Guest Post by Will Vaus
November 2012 marked the 114th anniversary of the birth of Clive Staples Lewis, celebrated author of Chronicles of Narnia. That same month also saw the 49th anniversary of Lewis’ death, and my seventh visit to Lewis’ beloved Oxford, England. Lewis spent the vast majority of his life, the better part of 46 years living in this beautiful city of dreaming spires, first as a student and then as a Fellow and Tutor of English Language and Literature at Magdalen College. Therefore, there are few sites in Oxford that do not have some Lewis connection. In this post, I will focus on some of the highlights that every Lewis reader’s road trip should include….
One of the best places to begin any tour of Oxford is at the very heart of the University with a visit to the Bodleian Library. One may explore the magnificent quadrangles in and around the Bodleian at no charge. However, it is really well worth the small fee to pay for the tour of the interior of the library, including the Divinity School, which is the oldest teaching and examination room of the university (built 1427-88), and Duke Humfrey’s Library, which is the oldest reading room at Oxford dating to 1487. Of it, Lewis wrote the following:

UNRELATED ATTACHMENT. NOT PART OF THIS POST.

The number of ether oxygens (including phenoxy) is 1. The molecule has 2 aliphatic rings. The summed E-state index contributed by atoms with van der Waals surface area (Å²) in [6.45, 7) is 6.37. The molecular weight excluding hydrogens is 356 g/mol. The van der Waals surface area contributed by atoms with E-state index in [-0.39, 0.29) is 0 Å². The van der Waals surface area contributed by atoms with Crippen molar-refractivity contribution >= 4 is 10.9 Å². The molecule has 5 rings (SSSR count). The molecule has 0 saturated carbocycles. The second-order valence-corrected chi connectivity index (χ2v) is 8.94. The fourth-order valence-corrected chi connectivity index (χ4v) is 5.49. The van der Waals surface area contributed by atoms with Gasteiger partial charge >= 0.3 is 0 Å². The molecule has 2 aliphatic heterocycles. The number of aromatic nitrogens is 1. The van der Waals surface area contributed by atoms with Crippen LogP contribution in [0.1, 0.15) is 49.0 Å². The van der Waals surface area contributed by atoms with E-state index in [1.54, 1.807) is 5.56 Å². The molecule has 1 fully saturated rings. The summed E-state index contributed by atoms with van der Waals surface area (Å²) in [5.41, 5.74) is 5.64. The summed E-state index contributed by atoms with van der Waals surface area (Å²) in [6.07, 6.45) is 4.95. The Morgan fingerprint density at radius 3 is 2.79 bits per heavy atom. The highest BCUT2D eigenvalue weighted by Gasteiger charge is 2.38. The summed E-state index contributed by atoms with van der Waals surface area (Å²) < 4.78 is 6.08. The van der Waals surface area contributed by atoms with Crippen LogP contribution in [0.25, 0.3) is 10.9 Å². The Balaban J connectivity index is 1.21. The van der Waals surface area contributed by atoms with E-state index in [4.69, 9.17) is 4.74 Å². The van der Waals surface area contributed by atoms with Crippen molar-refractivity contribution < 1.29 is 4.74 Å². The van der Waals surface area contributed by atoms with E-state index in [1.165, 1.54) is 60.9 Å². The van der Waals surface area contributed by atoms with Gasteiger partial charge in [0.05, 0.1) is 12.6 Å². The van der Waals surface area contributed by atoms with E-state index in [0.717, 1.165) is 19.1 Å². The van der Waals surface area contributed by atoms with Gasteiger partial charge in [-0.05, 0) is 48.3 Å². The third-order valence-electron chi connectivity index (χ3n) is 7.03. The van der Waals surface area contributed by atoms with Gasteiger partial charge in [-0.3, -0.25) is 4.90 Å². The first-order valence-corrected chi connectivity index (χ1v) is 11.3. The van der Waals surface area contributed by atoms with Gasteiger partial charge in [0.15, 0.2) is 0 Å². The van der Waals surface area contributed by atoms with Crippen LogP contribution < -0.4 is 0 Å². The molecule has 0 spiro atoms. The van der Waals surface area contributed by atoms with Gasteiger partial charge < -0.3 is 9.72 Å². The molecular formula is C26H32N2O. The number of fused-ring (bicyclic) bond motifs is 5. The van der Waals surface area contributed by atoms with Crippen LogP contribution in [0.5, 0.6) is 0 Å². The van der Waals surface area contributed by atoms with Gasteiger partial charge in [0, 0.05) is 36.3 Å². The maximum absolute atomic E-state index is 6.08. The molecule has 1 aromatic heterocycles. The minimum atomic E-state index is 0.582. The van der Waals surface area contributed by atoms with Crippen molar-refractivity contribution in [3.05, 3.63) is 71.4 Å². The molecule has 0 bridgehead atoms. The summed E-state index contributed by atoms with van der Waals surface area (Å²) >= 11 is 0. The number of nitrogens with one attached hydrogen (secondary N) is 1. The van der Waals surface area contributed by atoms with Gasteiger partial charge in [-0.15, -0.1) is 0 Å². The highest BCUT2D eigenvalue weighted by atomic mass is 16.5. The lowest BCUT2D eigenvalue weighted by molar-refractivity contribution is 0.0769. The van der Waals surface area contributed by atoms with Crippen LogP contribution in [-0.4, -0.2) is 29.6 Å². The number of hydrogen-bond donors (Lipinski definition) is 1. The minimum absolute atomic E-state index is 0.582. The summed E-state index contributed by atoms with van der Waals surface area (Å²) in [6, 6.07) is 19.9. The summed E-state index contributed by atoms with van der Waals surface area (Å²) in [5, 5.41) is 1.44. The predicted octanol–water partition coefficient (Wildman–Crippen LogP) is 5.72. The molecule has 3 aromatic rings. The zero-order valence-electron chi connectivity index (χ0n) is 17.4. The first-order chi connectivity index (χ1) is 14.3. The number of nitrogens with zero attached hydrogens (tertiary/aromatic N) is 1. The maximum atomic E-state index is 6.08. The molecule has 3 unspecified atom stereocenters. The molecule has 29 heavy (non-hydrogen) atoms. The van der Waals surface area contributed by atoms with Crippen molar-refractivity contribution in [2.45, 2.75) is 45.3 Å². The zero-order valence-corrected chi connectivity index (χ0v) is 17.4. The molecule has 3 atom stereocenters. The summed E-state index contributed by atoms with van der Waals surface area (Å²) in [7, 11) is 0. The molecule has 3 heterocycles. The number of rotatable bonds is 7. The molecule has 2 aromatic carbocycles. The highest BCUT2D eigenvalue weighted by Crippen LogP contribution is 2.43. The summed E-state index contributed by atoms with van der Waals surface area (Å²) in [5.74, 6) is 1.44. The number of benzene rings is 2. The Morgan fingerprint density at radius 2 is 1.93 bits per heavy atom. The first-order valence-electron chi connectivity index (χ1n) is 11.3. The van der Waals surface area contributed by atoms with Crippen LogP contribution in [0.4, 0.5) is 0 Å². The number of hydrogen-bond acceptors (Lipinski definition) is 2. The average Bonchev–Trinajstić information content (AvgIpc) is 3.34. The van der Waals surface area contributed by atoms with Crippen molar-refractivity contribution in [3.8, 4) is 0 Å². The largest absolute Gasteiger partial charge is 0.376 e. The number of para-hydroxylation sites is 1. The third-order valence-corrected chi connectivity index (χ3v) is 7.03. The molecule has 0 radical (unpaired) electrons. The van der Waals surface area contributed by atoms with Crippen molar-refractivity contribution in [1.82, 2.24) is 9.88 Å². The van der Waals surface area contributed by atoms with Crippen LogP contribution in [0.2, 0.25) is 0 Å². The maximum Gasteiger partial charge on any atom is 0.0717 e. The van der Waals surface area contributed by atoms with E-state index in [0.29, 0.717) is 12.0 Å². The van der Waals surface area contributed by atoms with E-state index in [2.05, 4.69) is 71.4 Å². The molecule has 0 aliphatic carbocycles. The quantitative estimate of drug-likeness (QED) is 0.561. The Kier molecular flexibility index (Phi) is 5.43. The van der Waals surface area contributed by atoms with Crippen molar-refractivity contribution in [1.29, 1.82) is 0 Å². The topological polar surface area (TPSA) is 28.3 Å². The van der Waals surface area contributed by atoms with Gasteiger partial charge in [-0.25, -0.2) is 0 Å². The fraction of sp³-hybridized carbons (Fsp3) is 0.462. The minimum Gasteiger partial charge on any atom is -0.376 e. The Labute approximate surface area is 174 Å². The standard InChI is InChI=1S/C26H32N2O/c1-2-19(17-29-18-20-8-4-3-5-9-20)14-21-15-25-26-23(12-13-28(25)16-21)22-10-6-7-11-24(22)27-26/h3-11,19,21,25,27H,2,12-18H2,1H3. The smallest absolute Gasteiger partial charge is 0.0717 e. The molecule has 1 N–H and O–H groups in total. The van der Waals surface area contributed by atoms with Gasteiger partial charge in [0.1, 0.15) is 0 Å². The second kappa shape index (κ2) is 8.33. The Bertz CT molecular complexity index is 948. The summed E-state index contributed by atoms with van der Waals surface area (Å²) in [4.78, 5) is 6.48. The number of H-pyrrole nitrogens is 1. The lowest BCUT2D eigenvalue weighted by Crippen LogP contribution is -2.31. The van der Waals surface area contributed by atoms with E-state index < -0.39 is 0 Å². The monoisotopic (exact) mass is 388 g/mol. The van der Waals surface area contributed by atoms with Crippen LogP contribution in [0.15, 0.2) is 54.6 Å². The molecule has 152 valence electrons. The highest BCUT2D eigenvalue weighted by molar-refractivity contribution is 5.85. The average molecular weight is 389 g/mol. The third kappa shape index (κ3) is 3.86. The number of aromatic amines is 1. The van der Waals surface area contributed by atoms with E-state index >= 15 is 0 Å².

If only you could smoke, and if only there were upholstered chairs, the Bodleian would be one of the most delightful places in the world. I sit in ‘Duke Humphrey’s Library’, the oldest part, a Fifteenth-Century building with a very beautiful painted wooden ceiling above me and a little mullioned window at my left hand through which I look down on the garden of Exeter where, these mornings, I see the sudden squall of wind and rain driving the first blossoms off the fruit trees and snowing the lawn with them.
After a morning tour of the Bodleian, you will probably be hungry and ready to rest your legs, so why not pop into the Eagle & Child in St. Giles for a pub lunch. The Bird & Baby, as the pub is known to locals, was the scene of the Tuesday morning meetings of the Inklings, the literary group that gathered around C. S. Lewis and included friends like J. R. R. Tolkien, from the 1930s through the early 60s.
Following your pub lunch, you should be ready to stretch your legs some more. If you head into the University Church of St. Mary the Virgin in the High Street, you can see the pulpit where Lewis delivered two very stirring sermons during the Second World War, both times to a packed house. If you pay the fee to climb St. Mary’s tower, then you will be treated to the best bird’s eye view of Oxford at the top. Don’t forget your camera!
While you are in the very center of Oxford, how could a road trip for a reader not include a visit to a bookshop? My favorite in the entire world is Blackwell’s in Broad Street. This is where C. S. Lewis bought many of the books for his own personal library and you can find an extensive collection of books by and about C. S. Lewis there today. If secondhand books are more in your line, then do not fail to pay a visit to St. Philip’s Bookshop in St. Aldate’s Street. This shop often has a number of first editions available written by various members of the Inklings.